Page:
Ryan Kesler will be cover star for NHL2K11


This has been quite a year so far for one of my new certified hockey man crushes, Ryan Kesler. His fantastic Olympic performance was given a highlight reel exclamation point when he scored quite possibly the most exciting empty net goal I’ve ever seen against Team Canada (in the teams’ first game). His “coward” remark toward Andrew Ladd brought him into the headlines again.

Now he can add another interesting accomplishment: Kesler will be the cover star of the next (and now Wii-exclusive) NHL 2K game, NHL 2K11.

I have to say I’m a little surprised by this. Don’t get me wrong, Kesler is my hero, but there’s no denying that this marks a big star power drop-off from last year’s cover star (goal scoring machine Alex Ovechkin). One could be snide and say that the struggling series is trying to save money, but there are a few reasons – aside from Kesler being super cool – that the company made such a non-traditional choice. (Also, they’ve had role players on their cover before. See: Chris Drury. Zing!)

Perhaps part of the strategy is that avid hockey fans from Canada like him since he’s a member of the Vancouver Canucks while he can appeal to American fans as a gritty player who represented the U.S. in the Olympics. The 2K brand has done something similar with its NBA2K series, putting a defensive-minded player named Ben Wallace on a cover of one of their editions. (That being said, Wallace had an awesome afro and you know what they say, “Fros sell.”)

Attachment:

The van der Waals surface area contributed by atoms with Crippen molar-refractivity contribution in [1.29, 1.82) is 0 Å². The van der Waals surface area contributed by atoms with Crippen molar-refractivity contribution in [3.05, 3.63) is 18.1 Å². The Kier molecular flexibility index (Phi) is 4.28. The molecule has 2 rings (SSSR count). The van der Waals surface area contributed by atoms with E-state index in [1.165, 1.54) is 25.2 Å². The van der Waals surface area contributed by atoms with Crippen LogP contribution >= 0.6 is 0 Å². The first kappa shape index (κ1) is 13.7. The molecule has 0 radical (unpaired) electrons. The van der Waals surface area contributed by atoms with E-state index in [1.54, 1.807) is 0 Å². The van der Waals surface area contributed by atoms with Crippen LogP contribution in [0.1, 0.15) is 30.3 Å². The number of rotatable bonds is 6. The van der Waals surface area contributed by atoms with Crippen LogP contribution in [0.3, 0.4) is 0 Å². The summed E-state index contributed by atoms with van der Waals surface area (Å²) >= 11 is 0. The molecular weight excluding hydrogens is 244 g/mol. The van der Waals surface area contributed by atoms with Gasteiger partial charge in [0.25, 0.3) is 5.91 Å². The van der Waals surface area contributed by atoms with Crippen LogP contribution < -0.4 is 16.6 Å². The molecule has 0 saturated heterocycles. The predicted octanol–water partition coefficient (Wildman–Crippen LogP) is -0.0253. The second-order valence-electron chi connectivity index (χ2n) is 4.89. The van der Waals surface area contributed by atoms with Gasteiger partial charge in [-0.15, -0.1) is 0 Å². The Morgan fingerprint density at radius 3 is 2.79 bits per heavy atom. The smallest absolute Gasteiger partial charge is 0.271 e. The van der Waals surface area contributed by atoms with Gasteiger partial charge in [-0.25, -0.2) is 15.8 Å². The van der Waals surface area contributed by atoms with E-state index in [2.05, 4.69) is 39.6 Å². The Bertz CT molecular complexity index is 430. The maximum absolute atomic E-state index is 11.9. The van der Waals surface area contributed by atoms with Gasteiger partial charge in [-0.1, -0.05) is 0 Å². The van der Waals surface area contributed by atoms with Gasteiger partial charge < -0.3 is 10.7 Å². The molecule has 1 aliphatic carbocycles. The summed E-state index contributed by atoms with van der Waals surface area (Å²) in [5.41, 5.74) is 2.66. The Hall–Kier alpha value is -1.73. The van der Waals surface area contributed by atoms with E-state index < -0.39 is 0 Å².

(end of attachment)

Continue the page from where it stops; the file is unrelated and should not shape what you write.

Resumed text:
The most likely reasoning, though, is that he developed a relationship with the company already. Last year, he helped the company motion capture hockey moves for the sake of authenticity and also appeared in their commercials (I’m still not sure if I’m amused or annoyed by those spots, by the way). Anyway, regardless of all the small details, congratulations are in order. Well done, Mr. Kesler.

(H/T to Nucks Misconduct.)

It looks like Havlat won’t make Panthers

Martin Havlat
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As PHT’s mentioned before, the Florida Panthers stand as a fascinating contrast between youth and experience.

Let’s not kid ourselves, though; fresh faces usually beat out gray beards, at least when it comes to teams that are still trying to build toward contender status.

While it’s by no means official, two Panthers beat writers – the Miami Herald’s George Richards and the Florida Sun-Sentinel’s Harvey Fialkov – report that the Panthers are likely to pass on Martin Havlat.

It wasn’t just about the likes of Jonathan Huberdeau and Nick Bjugstad leading the charge. Other young Panthers (maybe most notably Quinton Howden and Connor Brickley) made the team, thus making Havlat less necessary.

One would assume that it might be tough for the 34-year-old to find work, at least if he insists upon only an NHL deal.

Health issues continue to dog him, but he’s no longer one of those guys who tantalizes with talent when he is healthy enough to play.

Havlat also doesn’t really bring much to the table defensively. While other veterans can kill penalties and show a little more verstaility, Havlat’s greatest selling point is scoring.

Could this be it for a solid career that may nonetheless end with a “What if?” or two?

Silfverberg is set to practice again after Torres hit

Jakob Silfverberg
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Considering all of the controversy surrounding the 41-game suspension for Raffi Torres, some might have lost track of the guy who received that hit: Jakob Silfverberg.

The good news is that, at the moment, it seems like he’s OK.

The Anaheim Ducks announced that he skated on his own and will be involved in the team’s next practice:

That falls in line with some of the fall-out from the hit, as head coach Bruce Boudreau let out a relieved “thank goodness” at the young forward seemingly dodging a bullet.

Here’s video of the hit and the suspension decision:

Silfverberg, 24, enjoyed a nice breakout in 2014-15, especially during the playoffs.

Keep in mind that injuries can sometimes crop up later than expected, especially potential head injuries/concussions. Still, it seems like the initial reaction is that the damage was minimal.